Rotational shear test on a sample

Figure 3.1: Rotational shear test on a sample; the cone rotates while the lower plate is stationary.

Shear-rate-controlled tests

Figure 3.2: Shear-rate-controlled tests can be used to simulate applications that depend on flow velocity and volume flow rate, such as application of coatings with a brush, or of paints by spraying, or flow through a tube.

Table 2: Rotational tests with controlled shear rate (CSR), raw data, and rheological parameters
Rotation with controlled shear rate (CSR) Preset test parameters Result
Raw data from the rheometer Rotational speed n (in min⁻¹) Torque M (in Nm)
Rheological parameters, calculated Shear rate γ̇ (in s⁻¹) Shear stress τ (in Pa)
Table 3: Rotational tests with controlled shear stress (CSS), raw data, and rheological parameters
Rotation with controlled shear stress (CSS) Preset test parameters Result
Raw data from the rheometer Torque M (in Nm) Rotational speed n (in min⁻¹)
Rheological parameters, calculated Shear stress τ (in Pa) Shear rate γ̇  (in s⁻¹)

For calculating the viscosity, the type of operation mode is irrelevant because the parameters shear stress and shear rate are both available, either as a preset value or as a result of the test. 

CSR and CSS preset profiles for flow curves (Figure 3.3):

  1. Preset rotational speed or shear-rate ramp, usually ascending or descending in steps
  2. Preset torque or shear-stress ramp, usually ascending or descending in steps

For shear rates above 1 s-1, a typical setting recommended for both modes is a duration of at least one to two seconds, which is to be maintained for each measuring point because the sample needs a certain time to adapt itself to each shear step.

Figure 3.3: Preset profiles for flow curves as time-dependent step-like ramps, here with 15 steps corresponding to 15 measuring points, with controlled shear rate CSR (left) and controlled shear stress CSS (right)

Definition of terms: Shear stress, shear rate, law of viscosity, kinematic viscosity

The two-plates model is used to define the rheological parameters needed for a scientific description of flow behavior (Figures 4.1 and 4.2). Shear is applied to a sample sandwiched between the two plates. The lower stationary plate is mounted on a very rigid support, and the upper plate can be moved parallel to the lower plate. Before calculating the viscosity, it is necessary to first define the shear stress and the shear rate.

Two-plates model for shear tests:

Figure 4.1: Two-plates model for shear tests: Shear is applied to the sample sandwiched between the two plates when the upper plate is set in motion, while the lower plate is stationary. The figure is an idealized illustration of the sample’s individual planar fluid layers, which are displaced in relation to each other[1].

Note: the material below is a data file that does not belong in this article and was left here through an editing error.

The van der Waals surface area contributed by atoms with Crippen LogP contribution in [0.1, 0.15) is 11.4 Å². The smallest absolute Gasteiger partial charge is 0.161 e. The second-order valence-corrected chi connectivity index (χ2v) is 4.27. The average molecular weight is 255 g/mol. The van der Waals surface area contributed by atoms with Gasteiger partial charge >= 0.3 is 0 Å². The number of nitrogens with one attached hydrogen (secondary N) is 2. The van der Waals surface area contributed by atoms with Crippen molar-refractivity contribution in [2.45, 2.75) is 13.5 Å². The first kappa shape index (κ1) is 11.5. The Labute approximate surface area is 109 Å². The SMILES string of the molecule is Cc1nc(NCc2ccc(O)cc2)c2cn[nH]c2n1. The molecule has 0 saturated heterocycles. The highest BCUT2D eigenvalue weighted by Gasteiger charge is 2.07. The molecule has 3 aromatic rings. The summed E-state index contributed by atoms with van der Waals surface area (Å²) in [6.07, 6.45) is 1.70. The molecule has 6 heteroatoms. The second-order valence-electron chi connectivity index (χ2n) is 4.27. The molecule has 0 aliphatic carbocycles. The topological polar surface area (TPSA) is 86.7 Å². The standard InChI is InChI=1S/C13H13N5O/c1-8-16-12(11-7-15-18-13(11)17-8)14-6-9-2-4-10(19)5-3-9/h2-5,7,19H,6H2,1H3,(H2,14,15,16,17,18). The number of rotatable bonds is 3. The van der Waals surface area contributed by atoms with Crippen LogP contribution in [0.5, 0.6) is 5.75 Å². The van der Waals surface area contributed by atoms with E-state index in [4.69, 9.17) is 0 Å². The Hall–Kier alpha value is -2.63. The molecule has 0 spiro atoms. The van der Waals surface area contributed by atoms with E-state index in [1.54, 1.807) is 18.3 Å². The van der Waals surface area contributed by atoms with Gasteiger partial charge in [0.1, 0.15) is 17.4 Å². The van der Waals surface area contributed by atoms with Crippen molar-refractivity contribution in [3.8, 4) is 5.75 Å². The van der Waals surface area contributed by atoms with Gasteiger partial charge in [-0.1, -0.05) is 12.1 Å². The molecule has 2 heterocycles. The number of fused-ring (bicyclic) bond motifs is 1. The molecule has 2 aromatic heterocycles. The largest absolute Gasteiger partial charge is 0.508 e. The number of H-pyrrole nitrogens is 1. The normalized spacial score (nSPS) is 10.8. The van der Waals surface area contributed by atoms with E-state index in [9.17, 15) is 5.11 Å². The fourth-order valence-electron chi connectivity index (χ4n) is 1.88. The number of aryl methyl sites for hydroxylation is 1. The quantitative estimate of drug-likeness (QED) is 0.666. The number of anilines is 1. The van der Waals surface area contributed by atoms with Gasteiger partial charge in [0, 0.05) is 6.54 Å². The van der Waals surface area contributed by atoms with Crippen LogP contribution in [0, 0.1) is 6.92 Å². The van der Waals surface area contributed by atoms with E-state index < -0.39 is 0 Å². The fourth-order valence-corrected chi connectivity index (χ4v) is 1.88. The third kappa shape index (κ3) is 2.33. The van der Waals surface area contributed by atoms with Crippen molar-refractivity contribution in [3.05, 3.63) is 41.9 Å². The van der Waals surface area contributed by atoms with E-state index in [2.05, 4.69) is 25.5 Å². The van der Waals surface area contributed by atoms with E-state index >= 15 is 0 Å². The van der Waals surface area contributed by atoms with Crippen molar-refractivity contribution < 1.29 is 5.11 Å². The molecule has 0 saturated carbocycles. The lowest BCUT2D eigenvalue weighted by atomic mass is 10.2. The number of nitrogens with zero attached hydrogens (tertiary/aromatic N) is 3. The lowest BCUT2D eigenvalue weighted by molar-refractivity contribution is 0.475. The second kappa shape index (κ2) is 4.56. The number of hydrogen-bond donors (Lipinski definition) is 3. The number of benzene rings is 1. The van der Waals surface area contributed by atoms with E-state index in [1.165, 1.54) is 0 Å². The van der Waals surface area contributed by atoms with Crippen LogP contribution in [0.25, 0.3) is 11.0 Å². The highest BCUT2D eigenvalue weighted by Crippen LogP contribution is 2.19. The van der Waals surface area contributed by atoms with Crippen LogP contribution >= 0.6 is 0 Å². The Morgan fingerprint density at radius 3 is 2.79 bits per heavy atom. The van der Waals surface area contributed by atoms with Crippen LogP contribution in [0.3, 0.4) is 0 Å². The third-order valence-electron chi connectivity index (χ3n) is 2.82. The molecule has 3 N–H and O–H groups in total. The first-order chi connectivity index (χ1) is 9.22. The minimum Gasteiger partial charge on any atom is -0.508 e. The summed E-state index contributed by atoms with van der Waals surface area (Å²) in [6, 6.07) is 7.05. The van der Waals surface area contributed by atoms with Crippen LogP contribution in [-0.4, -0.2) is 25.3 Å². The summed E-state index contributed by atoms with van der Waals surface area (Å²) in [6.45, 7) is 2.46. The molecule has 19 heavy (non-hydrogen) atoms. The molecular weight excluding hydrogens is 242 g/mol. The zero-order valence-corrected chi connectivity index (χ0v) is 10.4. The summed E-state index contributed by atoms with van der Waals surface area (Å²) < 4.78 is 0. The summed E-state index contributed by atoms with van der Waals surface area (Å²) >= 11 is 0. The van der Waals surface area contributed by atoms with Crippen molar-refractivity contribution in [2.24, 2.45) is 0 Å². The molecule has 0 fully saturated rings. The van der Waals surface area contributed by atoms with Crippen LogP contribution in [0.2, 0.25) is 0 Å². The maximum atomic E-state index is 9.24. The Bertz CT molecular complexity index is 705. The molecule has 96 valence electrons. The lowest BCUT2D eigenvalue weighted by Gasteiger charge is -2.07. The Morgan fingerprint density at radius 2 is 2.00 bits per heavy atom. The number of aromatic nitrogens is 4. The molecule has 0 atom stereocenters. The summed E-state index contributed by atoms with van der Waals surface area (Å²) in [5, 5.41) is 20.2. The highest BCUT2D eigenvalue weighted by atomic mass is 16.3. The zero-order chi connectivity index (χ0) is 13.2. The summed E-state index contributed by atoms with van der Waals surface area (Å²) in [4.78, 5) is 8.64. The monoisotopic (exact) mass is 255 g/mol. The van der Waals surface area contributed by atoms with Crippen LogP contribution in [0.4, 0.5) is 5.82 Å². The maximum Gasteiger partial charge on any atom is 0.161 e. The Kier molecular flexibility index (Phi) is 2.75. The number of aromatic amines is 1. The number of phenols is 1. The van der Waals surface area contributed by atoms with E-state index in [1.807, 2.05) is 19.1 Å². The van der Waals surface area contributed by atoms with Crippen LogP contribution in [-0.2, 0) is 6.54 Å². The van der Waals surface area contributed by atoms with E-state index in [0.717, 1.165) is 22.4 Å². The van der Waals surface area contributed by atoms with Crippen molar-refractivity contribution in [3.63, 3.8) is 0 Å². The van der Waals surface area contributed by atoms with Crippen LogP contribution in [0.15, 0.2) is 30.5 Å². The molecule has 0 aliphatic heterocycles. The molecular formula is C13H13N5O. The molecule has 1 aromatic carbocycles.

Calculation of shear stress and shear rate

Figure 4.2: Calculation of shear stress and shear rate using the two-plates model with shear area A, gap width h, shear force F, and velocity v

Shear stress

Definition: $\tau$ = F / A with shear stress $\tau$ (pronounced: tau), shear force F (in N, newton) and shear area A (in m2), see Figure 4.3. The unit for shear stress is 1 N/m2 = 1 Pa (pascal). A rheometer records the shear force via the torque at each measuring point. 

Shear rate

Definition: $\dot \gamma$ = v / h with shear rate $\dot \gamma$ (pronounced: gamma dot), velocity v (in m/s) and shear gap h (in m), see Figure 4.4. The unit for shear rate is 1/s = 1 s-1, also called reciprocal seconds. A rheometer records the velocity as the rotational speed at each measuring point. The size of the shear gap is also known for the measuring system used. Find examples for calculation of shear rates here.

Figure 4.3: Two-plates model used to define the shear stress using the parameters shear force F and shear area A of the upper, movable plate

Figure 4.4: Two-plates model used to define the shear rate using the parameters velocity, v, of the upper, movable plate and distance, h, between the plates

Viscosity or shear viscosity / law of viscosity

The law of viscosity

Figure 4.5: The law of viscosity

Definition: $\eta = {\tau\over{\dot{\gamma}}}$ with viscosity η (pronounced: eta), shear stress $\tau$ (in Pa) and shear rate $\dot{\gamma}$ (in s-1), see Figure 4.5 (some viscosity values are displayed in Table 1).

Figure 4.5: The law of viscosity: Viscosity $\eta$ is defined as shear stress $\tau$ divided by shear rate $\dot{\gamma}$ (left). The law of viscosity, here depicted as follows: shear stress $\tau$ is shear rate $\dot{\gamma}$ times viscosity $\eta$ (right).

Table 1: Some viscosity values (at ambient temperature, unless otherwise specified)
Flowing material Viscosity values
Gases/air 0.01 mPas to 0.02 mPas / 0.018 mPas
Water at 20 °C
(at 0 °C/ 40 °C/ 60 °C/ 80 °C/ 100 °C)
1.0 mPas
(1.8 mPas/ 0.65 mPas/ 0.47 mPas/ 0.35 mPas/ 0.28 mPas)
Milk, coffee cream 2 mPas to 10 mPas
Olive oil Approx. 100 mPas
Motor oils
(for example SAE 10W-30, at +23 °C/ +50 °C/ +100 °C)
50 mPas to 1000 mPas
(175 mPas/ 52 mPas/ 20 mPas)
Polymer melts
(at T = +150 °C to +300 °C and at shear rates of between 10 and 1000 s-1)
10 mPas to 10,000 Pas
Polymer melts
(zero-shear viscosity, which means shear rates below 1 s-1)
1 kPas to 1 MPas